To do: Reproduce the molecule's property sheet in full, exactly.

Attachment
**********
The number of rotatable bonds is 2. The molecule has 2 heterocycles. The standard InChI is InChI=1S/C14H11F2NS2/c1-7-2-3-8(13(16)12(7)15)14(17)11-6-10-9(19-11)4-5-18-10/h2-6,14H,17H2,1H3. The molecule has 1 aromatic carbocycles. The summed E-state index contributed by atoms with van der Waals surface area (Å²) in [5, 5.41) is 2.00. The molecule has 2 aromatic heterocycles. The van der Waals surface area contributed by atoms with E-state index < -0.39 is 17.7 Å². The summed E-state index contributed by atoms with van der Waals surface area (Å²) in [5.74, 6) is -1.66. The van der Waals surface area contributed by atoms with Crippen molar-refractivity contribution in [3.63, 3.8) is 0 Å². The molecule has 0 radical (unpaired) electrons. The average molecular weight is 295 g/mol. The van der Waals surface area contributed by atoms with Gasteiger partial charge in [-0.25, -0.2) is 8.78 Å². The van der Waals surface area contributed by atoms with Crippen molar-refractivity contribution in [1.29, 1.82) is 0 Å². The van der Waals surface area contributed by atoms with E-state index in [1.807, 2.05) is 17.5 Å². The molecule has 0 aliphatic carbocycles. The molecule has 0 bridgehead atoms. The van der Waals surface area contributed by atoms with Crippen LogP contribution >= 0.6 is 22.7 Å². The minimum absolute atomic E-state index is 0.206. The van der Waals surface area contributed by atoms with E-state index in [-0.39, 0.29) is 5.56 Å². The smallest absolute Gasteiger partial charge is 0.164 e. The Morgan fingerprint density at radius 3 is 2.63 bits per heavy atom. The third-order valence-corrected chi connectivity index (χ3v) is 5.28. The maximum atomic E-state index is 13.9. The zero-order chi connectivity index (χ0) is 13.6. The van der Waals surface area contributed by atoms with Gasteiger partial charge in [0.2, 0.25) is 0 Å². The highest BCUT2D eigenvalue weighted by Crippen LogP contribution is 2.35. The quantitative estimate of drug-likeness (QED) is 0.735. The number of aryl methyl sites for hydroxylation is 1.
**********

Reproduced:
The number of rotatable bonds is 2. The molecule has 2 heterocycles. The standard InChI is InChI=1S/C14H11F2NS2/c1-7-2-3-8(13(16)12(7)15)14(17)11-6-10-9(19-11)4-5-18-10/h2-6,14H,17H2,1H3. The molecule has 1 aromatic carbocycles. The summed E-state index contributed by atoms with van der Waals surface area (Å²) in [5, 5.41) is 2.00. The molecule has 2 aromatic heterocycles. The van der Waals surface area contributed by atoms with E-state index < -0.39 is 17.7 Å². The summed E-state index contributed by atoms with van der Waals surface area (Å²) in [5.74, 6) is -1.66. The van der Waals surface area contributed by atoms with Crippen molar-refractivity contribution in [3.63, 3.8) is 0 Å². The molecule has 0 radical (unpaired) electrons. The average molecular weight is 295 g/mol. The van der Waals surface area contributed by atoms with Gasteiger partial charge in [-0.25, -0.2) is 8.78 Å². The van der Waals surface area contributed by atoms with Crippen molar-refractivity contribution in [1.29, 1.82) is 0 Å². The van der Waals surface area contributed by atoms with E-state index in [1.807, 2.05) is 17.5 Å². The molecule has 0 aliphatic carbocycles. The molecule has 0 bridgehead atoms. The van der Waals surface area contributed by atoms with Crippen LogP contribution >= 0.6 is 22.7 Å². The minimum absolute atomic E-state index is 0.206. The van der Waals surface area contributed by atoms with E-state index in [-0.39, 0.29) is 5.56 Å². The smallest absolute Gasteiger partial charge is 0.164 e. The Morgan fingerprint density at radius 3 is 2.63 bits per heavy atom. The third-order valence-corrected chi connectivity index (χ3v) is 5.28. The maximum atomic E-state index is 13.9. The zero-order chi connectivity index (χ0) is 13.6. The van der Waals surface area contributed by atoms with Gasteiger partial charge in [0.2, 0.25) is 0 Å². The highest BCUT2D eigenvalue weighted by Crippen LogP contribution is 2.35. The quantitative estimate of drug-likeness (QED) is 0.735. The number of aryl methyl sites for hydroxylation is 1.